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Staying healthy and active while learning at home

Learning from home for a long time can cause stress and anxiety. This page and the video below have some tips to help you look after your child’s nutrition, fitness and mental health if they have to learn from home for an extended period.

Exercise regularly

Exercise is proven to de-stress us and get our blood pumping around our body and brain. This helps us focus and learn. Exercise can also trigger the release of mood improving hormones.

If your child is feeling restless, they might need to get up and move around. It’s important to exercise every day and find time for short movement breaks in-between learning.

Some ways you can do this are:

  • physical activity apps
  • dancing
  • floor exercises
  • yoga
  • walking around the garden
  • home exercise equipment
  • playing with the family pet
  • a daily fitness challenge
  • using home exercise equipment appropriate to your child’s age to do a family workout
  • playing ball games or playing with other sporting equipment
  • a good old dance in the lounge room.

Connect with family, loved ones and friends

Encourage your child to keep in regular contact with loved ones, family and friends. They could do this via phone, email or social media (where appropriate). This will help them to feel connected and not isolated.

Make room for some downtime

You know your child best – check in with them regularly. If you notice they’re feeling a bit anxious about learning, it’s ok to take a break and do something different. You could try another activity that your child is passionate about or just have some down time.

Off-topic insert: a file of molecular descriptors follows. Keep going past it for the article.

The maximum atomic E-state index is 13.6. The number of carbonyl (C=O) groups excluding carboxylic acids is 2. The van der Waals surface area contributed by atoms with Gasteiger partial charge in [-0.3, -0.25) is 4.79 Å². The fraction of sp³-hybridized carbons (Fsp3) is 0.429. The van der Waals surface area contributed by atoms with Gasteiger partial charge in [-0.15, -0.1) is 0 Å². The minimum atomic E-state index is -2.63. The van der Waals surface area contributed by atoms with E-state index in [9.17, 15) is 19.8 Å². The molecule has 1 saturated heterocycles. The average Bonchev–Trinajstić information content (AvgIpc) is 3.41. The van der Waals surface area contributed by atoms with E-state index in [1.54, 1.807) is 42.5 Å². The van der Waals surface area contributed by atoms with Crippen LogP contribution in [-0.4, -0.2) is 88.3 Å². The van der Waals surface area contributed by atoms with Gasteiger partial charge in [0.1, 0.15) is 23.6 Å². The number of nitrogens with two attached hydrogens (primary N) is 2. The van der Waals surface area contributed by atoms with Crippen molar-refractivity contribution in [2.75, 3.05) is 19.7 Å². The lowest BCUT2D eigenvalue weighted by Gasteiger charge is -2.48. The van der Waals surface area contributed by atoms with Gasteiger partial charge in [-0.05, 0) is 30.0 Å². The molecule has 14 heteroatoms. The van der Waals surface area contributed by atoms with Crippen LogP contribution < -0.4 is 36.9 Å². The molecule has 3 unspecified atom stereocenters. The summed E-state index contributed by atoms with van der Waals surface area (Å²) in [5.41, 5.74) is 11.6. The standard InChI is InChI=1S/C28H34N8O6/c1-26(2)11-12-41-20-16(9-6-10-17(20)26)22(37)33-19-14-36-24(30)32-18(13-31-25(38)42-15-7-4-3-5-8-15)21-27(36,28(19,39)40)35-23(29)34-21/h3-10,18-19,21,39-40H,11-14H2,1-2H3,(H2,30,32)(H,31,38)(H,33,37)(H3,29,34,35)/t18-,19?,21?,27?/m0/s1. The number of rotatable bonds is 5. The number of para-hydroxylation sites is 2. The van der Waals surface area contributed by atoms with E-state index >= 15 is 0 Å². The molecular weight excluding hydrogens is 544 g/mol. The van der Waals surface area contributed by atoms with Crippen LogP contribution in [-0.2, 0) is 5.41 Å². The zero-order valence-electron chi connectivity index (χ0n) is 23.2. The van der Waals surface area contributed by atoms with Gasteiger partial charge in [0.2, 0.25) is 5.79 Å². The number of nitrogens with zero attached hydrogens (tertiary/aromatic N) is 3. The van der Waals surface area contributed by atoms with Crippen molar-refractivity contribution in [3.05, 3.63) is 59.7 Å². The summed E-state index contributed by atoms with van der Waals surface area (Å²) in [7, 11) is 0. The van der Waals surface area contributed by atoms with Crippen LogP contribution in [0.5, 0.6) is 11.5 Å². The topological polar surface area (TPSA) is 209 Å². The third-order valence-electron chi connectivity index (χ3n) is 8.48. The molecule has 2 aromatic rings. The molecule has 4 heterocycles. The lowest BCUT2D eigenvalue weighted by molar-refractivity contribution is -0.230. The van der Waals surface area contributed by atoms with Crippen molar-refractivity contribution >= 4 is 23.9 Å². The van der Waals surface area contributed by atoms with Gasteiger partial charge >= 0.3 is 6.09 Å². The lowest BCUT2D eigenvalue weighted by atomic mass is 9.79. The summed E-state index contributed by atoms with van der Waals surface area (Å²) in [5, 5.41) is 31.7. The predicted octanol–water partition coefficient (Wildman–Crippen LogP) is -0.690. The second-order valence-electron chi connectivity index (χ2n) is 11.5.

Some downtime activities are:

  • yoga
  • meditation
  • reading
  • gratitude jars
  • acts of kindness
  • walking around the garden
  • spending time in nature.

Eat and sleep healthily

We know that sleep and nutrition are really important. You can make sure you child is well-rested and getting the food they need to fuel their learning by:

  • keeping regular healthy eating habits, meal times and normal bedtime routines in place
  • starting your day on a positive note – get up, get dressed, have a healthy breakfast, and have your morning ‘check-in’ chat
  • scheduling recess and lunch breaks during the day
  • encouraging extra healthy snack times, full of fresh fruit or vegetables
  • making sure your child has access to plenty of drinking water throughout the day.

Listen carefully to your child

Respond to and answer your child’s concerns or worries by listening carefully and asking questions before responding. This will help you to work out what’s wrong and respond clearly.

Make sure you meet their problem with sympathy and care. Answer calmly and confidently. If you need to step away from the situation, let your child know that you need some adult thinking time and will come back to their question.

It’s ok to take time to stop and breath – to relax, ground yourself and find some stillness.

Make sure your home is set up for learning

It’s important to make sure your child has a good environment to study in.

Find out more about setting your home up for learning.


Our Learning SA

EmailEducation.OurLearning [at] sa.gov.au